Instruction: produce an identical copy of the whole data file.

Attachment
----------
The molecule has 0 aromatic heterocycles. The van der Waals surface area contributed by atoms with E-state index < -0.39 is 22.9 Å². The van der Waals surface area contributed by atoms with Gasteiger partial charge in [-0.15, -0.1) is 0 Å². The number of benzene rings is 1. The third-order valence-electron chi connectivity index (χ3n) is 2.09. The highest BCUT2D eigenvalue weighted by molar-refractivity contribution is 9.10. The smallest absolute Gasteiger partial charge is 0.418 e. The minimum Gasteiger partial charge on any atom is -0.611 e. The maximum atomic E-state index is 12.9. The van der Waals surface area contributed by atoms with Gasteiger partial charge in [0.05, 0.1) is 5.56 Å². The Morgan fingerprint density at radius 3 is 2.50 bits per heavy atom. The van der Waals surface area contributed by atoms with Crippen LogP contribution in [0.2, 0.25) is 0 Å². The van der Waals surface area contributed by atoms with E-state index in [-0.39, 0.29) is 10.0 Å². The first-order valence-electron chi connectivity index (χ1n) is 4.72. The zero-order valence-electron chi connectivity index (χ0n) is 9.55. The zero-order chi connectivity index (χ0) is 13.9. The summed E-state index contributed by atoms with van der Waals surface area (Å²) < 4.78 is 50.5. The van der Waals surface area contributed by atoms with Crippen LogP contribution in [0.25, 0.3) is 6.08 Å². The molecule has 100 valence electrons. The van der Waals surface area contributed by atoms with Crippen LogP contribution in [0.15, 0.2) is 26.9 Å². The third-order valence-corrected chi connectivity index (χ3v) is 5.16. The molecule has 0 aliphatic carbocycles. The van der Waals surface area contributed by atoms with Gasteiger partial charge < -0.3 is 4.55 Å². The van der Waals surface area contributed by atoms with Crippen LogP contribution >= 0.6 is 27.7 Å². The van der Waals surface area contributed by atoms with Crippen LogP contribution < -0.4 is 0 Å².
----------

The molecule has 0 aromatic heterocycles. The van der Waals surface area contributed by atoms with E-state index < -0.39 is 22.9 Å². The van der Waals surface area contributed by atoms with Gasteiger partial charge in [-0.15, -0.1) is 0 Å². The number of benzene rings is 1. The third-order valence-electron chi connectivity index (χ3n) is 2.09. The highest BCUT2D eigenvalue weighted by molar-refractivity contribution is 9.10. The smallest absolute Gasteiger partial charge is 0.418 e. The minimum Gasteiger partial charge on any atom is -0.611 e. The maximum atomic E-state index is 12.9. The van der Waals surface area contributed by atoms with Gasteiger partial charge in [0.05, 0.1) is 5.56 Å². The Morgan fingerprint density at radius 3 is 2.50 bits per heavy atom. The van der Waals surface area contributed by atoms with Crippen LogP contribution in [0.2, 0.25) is 0 Å². The van der Waals surface area contributed by atoms with E-state index in [-0.39, 0.29) is 10.0 Å². The first-order valence-electron chi connectivity index (χ1n) is 4.72. The zero-order valence-electron chi connectivity index (χ0n) is 9.55. The zero-order chi connectivity index (χ0) is 13.9. The summed E-state index contributed by atoms with van der Waals surface area (Å²) < 4.78 is 50.5. The van der Waals surface area contributed by atoms with Crippen LogP contribution in [0.25, 0.3) is 6.08 Å². The molecule has 100 valence electrons. The van der Waals surface area contributed by atoms with Crippen LogP contribution in [0.15, 0.2) is 26.9 Å². The third-order valence-corrected chi connectivity index (χ3v) is 5.16. The molecule has 0 aliphatic carbocycles. The van der Waals surface area contributed by atoms with Gasteiger partial charge < -0.3 is 4.55 Å². The van der Waals surface area contributed by atoms with Crippen LogP contribution >= 0.6 is 27.7 Å². The van der Waals surface area contributed by atoms with Crippen LogP contribution < -0.4 is 0 Å².